ISSN: 0970-938X (Print) | 0976-1683 (Electronic)

Biomedical Research

An International Journal of Medical Sciences

THE PRESENT AND FUTURE OF VACCINEAL PREVENTION OF ANIMAL BRUCELLOSIS

Joint Event on 2nd WORLD OBESITY CONGRESS & International Conference on DIABETES AND ENDOCRINOLOGY & 2nd WORLD VACCINES AND IMMUNOLOGY CONGRESS
October 15-16 , 2018 | Tokyo , Japan

Saida Marzanova Devrishov D and Devrishov A

Moscow State Academy of Veterinary Medicine and Biotechnology-MVA K. I. Skryabin, Russia

Keynote : Biomed Res

DOI: 10.4066/biomedicalresearch-C5-012

Abstract:

The effectiveness of corrective measures for brucellosis is largely determined by the quality of epidemiological surveillance and the effectiveness of vaccine prevention. Used live vaccines do not fully protect against infection, at the same time they pose a potential risk of Brucella infection in animals with low immune resistance and post-vaccination complications and pose a danger to livestock breeders and the population consuming untreated products from vaccinated animals. Inactivated vaccines did not find practical application due to insufficient efficacy and high reactogenicity. Considering that vaccination is the basis for the prevention of Brucella infection, we conducted studies on the selection of strains, developed and experimentally tested a split conjugated biosafe vaccine based on immunogenically active subcellular and soluble peptides of three Brucella strains: B.melitensis and two strains of Brucella bovis biotype. To stimulate specific immunity, Brucella antigens were conjugated to an immunoprotector. The immunoprotector was obtained from a culture of B lymphocytes sensitized with Brucella antigens. Activity control was assessed by immunostimulating of the mechanisms of cellular and humoral immunity and immunogenic activity of the vaccine in guinea pigs. The immunogenic activity of the declared vaccine was studied on guinea pigs weighing 300-400 g, which were subcutaneously injected into the groin area with test specimens of vaccines at a dose of 0.5 cm3. After four weeks vaccinated guinea pigs were infected with a virulent culture of B. bovis 10 in an infectious dose (ID). At the same time, non-vaccinated (control) guinea pigs were infected. 30 days after infection, guinea pigs were killed and bacteriological seeding of lymph nodes and organs on Brucella agar and Brucella broth was performed. Seeding was sterile in 100% of vaccinated guinea pigs. In seeding from control unvaccinated guinea pigs in 100% of cases, a culture of Brucella of the infecting strain was isolated. As, a result, immunization of the split-conjugated brucellosis vaccine activates the cellular and humoral immune response, enhancing the induction of specific antibodies. Advantages of a split-conjugated vaccine: biosafety, protection of immunized animals from infection with brucella during experimental infection, reliably exceeds the specific efficiency of live anti-brucella vaccines from strains B. abortus 19 and B. melitensis Rev-1.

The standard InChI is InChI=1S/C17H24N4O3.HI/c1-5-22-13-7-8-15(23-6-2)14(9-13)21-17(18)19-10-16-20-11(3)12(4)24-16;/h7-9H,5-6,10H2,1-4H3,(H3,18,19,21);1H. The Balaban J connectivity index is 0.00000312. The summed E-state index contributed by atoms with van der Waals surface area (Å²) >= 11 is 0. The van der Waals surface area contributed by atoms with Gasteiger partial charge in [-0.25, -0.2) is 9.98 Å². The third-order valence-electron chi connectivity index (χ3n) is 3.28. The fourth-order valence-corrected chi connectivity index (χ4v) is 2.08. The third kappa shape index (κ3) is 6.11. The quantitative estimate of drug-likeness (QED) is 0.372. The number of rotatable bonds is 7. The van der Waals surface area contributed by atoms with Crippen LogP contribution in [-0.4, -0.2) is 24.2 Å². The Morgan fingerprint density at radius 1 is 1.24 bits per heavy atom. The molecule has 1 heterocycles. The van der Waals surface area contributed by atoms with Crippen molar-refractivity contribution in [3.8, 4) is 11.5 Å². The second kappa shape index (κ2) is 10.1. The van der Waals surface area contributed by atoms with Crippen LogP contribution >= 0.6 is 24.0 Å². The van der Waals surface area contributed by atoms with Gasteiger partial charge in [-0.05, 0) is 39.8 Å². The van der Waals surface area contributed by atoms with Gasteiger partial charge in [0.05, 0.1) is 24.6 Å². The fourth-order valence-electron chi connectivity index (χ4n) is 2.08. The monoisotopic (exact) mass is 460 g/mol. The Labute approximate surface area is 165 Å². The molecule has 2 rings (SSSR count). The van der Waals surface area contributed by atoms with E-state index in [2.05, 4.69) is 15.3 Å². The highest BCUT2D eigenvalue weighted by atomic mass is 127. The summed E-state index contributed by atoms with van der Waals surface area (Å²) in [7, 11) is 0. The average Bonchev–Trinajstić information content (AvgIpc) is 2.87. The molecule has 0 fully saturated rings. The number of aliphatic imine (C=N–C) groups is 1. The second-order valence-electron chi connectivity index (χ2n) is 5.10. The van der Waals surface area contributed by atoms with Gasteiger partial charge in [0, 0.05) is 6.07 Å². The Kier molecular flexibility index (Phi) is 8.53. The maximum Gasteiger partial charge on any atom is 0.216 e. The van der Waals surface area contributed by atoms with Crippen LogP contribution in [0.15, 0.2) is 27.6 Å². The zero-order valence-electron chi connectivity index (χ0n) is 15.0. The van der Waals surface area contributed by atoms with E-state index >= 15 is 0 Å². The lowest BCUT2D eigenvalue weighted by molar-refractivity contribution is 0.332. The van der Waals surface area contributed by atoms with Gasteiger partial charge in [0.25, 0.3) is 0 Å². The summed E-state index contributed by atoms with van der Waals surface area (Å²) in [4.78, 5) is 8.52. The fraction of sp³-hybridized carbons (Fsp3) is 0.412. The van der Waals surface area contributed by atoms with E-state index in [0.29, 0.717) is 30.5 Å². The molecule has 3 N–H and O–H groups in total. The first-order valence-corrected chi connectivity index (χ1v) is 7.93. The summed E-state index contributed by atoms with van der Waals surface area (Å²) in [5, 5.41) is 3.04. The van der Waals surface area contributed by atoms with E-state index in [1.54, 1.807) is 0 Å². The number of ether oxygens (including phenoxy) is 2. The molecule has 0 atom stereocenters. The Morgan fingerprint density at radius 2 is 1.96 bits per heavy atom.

Biography:

Saida Marzanova has completed her PhD at the age of 25 years from Moscow State Academy of Veterinary Medicine and Biotechnology-MVA K. I. Skryabin, Russia. She is the Associate Professor of Moscow State Academy of Veterinary Medicine and Biotechnology- MVA K. I. Skryabin, Russia. She has over 50 publications that have been cited over 25 times, and her publication H-index is 3 and has been serving as an editorial board member of reputed Journal “Veterinary Medicine”.

E-mail: [email protected]

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